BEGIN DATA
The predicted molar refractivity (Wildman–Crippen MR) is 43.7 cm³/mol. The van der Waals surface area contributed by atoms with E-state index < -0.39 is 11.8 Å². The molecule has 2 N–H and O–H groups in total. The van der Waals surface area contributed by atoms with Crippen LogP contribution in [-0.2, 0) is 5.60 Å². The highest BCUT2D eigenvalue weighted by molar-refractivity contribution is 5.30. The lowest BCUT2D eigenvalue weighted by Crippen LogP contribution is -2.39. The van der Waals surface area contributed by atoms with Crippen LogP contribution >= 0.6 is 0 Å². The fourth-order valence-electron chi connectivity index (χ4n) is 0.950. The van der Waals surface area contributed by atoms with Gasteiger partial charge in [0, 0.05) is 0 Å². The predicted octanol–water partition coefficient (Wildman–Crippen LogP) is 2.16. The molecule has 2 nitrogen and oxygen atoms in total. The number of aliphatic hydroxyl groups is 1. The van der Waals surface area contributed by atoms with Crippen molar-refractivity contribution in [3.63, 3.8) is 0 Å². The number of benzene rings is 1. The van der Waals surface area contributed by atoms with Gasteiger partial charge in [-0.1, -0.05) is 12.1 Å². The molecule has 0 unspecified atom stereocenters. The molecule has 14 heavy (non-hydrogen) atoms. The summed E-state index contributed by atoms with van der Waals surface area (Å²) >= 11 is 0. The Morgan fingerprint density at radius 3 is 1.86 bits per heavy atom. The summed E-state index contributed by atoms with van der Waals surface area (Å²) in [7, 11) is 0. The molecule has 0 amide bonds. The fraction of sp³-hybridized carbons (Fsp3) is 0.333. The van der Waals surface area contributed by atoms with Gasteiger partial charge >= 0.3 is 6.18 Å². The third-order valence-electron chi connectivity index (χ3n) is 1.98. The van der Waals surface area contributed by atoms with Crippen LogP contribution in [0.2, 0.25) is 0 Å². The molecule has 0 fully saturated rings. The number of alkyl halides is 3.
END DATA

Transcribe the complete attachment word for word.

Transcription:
The predicted molar refractivity (Wildman–Crippen MR) is 43.7 cm³/mol. The van der Waals surface area contributed by atoms with E-state index < -0.39 is 11.8 Å². The molecule has 2 N–H and O–H groups in total. The van der Waals surface area contributed by atoms with Crippen LogP contribution in [-0.2, 0) is 5.60 Å². The highest BCUT2D eigenvalue weighted by molar-refractivity contribution is 5.30. The lowest BCUT2D eigenvalue weighted by Crippen LogP contribution is -2.39. The van der Waals surface area contributed by atoms with Crippen LogP contribution >= 0.6 is 0 Å². The fourth-order valence-electron chi connectivity index (χ4n) is 0.950. The van der Waals surface area contributed by atoms with Gasteiger partial charge in [0, 0.05) is 0 Å². The predicted octanol–water partition coefficient (Wildman–Crippen LogP) is 2.16. The molecule has 2 nitrogen and oxygen atoms in total. The number of aliphatic hydroxyl groups is 1. The van der Waals surface area contributed by atoms with Crippen molar-refractivity contribution in [3.63, 3.8) is 0 Å². The number of benzene rings is 1. The van der Waals surface area contributed by atoms with Gasteiger partial charge in [-0.1, -0.05) is 12.1 Å². The molecule has 0 unspecified atom stereocenters. The molecule has 14 heavy (non-hydrogen) atoms. The summed E-state index contributed by atoms with van der Waals surface area (Å²) >= 11 is 0. The Morgan fingerprint density at radius 3 is 1.86 bits per heavy atom. The summed E-state index contributed by atoms with van der Waals surface area (Å²) in [7, 11) is 0. The molecule has 0 amide bonds. The fraction of sp³-hybridized carbons (Fsp3) is 0.333. The van der Waals surface area contributed by atoms with Gasteiger partial charge >= 0.3 is 6.18 Å². The third-order valence-electron chi connectivity index (χ3n) is 1.98. The van der Waals surface area contributed by atoms with Crippen LogP contribution in [0.2, 0.25) is 0 Å². The molecule has 0 fully saturated rings. The number of alkyl halides is 3.